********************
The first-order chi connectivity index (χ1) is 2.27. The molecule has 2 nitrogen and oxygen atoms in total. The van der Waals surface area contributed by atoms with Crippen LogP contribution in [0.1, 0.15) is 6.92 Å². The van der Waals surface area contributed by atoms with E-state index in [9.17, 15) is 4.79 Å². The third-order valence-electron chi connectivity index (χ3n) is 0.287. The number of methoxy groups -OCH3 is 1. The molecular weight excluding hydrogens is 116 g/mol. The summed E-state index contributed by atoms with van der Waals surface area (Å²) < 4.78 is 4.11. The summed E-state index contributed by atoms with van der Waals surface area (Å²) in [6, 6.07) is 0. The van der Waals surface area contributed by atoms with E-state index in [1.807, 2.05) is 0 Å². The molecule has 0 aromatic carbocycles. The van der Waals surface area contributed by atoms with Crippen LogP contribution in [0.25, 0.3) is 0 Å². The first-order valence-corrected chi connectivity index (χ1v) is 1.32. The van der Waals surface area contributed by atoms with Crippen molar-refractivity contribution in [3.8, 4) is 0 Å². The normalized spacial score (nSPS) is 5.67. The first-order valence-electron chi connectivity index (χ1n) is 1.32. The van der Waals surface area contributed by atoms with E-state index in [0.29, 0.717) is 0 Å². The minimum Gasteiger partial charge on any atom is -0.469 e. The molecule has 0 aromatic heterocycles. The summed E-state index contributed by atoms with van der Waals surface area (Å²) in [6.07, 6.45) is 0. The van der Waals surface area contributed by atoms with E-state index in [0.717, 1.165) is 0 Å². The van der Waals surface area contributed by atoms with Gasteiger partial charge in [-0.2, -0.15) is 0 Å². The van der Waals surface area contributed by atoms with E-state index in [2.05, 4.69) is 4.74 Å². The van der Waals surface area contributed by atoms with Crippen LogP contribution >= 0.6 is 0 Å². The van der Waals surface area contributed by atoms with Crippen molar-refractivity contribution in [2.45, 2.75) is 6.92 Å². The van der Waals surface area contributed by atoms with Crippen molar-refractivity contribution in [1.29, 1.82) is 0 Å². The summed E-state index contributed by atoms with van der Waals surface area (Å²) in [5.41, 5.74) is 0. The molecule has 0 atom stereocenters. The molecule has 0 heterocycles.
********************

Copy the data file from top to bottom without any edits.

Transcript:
The first-order chi connectivity index (χ1) is 2.27. The molecule has 2 nitrogen and oxygen atoms in total. The van der Waals surface area contributed by atoms with Crippen LogP contribution in [0.1, 0.15) is 6.92 Å². The van der Waals surface area contributed by atoms with E-state index in [9.17, 15) is 4.79 Å². The third-order valence-electron chi connectivity index (χ3n) is 0.287. The number of methoxy groups -OCH3 is 1. The molecular weight excluding hydrogens is 116 g/mol. The summed E-state index contributed by atoms with van der Waals surface area (Å²) < 4.78 is 4.11. The summed E-state index contributed by atoms with van der Waals surface area (Å²) in [6, 6.07) is 0. The van der Waals surface area contributed by atoms with E-state index in [1.807, 2.05) is 0 Å². The molecule has 0 aromatic carbocycles. The van der Waals surface area contributed by atoms with Crippen LogP contribution in [0.25, 0.3) is 0 Å². The first-order valence-corrected chi connectivity index (χ1v) is 1.32. The van der Waals surface area contributed by atoms with Crippen molar-refractivity contribution in [3.8, 4) is 0 Å². The normalized spacial score (nSPS) is 5.67. The first-order valence-electron chi connectivity index (χ1n) is 1.32. The van der Waals surface area contributed by atoms with E-state index in [0.29, 0.717) is 0 Å². The minimum Gasteiger partial charge on any atom is -0.469 e. The molecule has 0 aromatic heterocycles. The summed E-state index contributed by atoms with van der Waals surface area (Å²) in [6.07, 6.45) is 0. The van der Waals surface area contributed by atoms with E-state index in [0.717, 1.165) is 0 Å². The van der Waals surface area contributed by atoms with Gasteiger partial charge in [-0.2, -0.15) is 0 Å². The van der Waals surface area contributed by atoms with E-state index in [2.05, 4.69) is 4.74 Å². The van der Waals surface area contributed by atoms with Crippen LogP contribution >= 0.6 is 0 Å². The van der Waals surface area contributed by atoms with Crippen molar-refractivity contribution in [2.45, 2.75) is 6.92 Å². The van der Waals surface area contributed by atoms with Crippen molar-refractivity contribution in [1.29, 1.82) is 0 Å². The summed E-state index contributed by atoms with van der Waals surface area (Å²) in [5.41, 5.74) is 0. The molecule has 0 atom stereocenters. The molecule has 0 heterocycles.